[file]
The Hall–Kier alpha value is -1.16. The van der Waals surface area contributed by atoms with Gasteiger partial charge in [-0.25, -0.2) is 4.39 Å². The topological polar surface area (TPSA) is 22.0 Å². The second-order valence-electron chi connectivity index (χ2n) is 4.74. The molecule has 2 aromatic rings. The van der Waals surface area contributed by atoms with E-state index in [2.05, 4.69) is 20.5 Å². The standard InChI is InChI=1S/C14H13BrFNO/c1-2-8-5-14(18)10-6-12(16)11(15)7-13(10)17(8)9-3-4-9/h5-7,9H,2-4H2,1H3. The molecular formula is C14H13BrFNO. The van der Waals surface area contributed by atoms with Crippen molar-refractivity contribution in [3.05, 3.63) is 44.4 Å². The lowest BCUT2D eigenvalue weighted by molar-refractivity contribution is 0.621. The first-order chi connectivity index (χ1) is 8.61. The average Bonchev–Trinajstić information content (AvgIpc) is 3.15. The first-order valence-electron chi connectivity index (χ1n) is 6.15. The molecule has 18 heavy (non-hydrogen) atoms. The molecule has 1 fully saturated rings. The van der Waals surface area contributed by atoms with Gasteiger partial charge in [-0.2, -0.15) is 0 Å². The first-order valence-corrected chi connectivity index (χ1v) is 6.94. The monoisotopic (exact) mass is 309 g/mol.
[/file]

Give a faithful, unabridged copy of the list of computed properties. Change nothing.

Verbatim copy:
The Hall–Kier alpha value is -1.16. The van der Waals surface area contributed by atoms with Gasteiger partial charge in [-0.25, -0.2) is 4.39 Å². The topological polar surface area (TPSA) is 22.0 Å². The second-order valence-electron chi connectivity index (χ2n) is 4.74. The molecule has 2 aromatic rings. The van der Waals surface area contributed by atoms with E-state index in [2.05, 4.69) is 20.5 Å². The standard InChI is InChI=1S/C14H13BrFNO/c1-2-8-5-14(18)10-6-12(16)11(15)7-13(10)17(8)9-3-4-9/h5-7,9H,2-4H2,1H3. The molecular formula is C14H13BrFNO. The van der Waals surface area contributed by atoms with Crippen molar-refractivity contribution in [3.05, 3.63) is 44.4 Å². The lowest BCUT2D eigenvalue weighted by molar-refractivity contribution is 0.621. The first-order chi connectivity index (χ1) is 8.61. The average Bonchev–Trinajstić information content (AvgIpc) is 3.15. The first-order valence-electron chi connectivity index (χ1n) is 6.15. The molecule has 18 heavy (non-hydrogen) atoms. The molecule has 1 fully saturated rings. The van der Waals surface area contributed by atoms with Gasteiger partial charge in [-0.2, -0.15) is 0 Å². The first-order valence-corrected chi connectivity index (χ1v) is 6.94. The monoisotopic (exact) mass is 309 g/mol.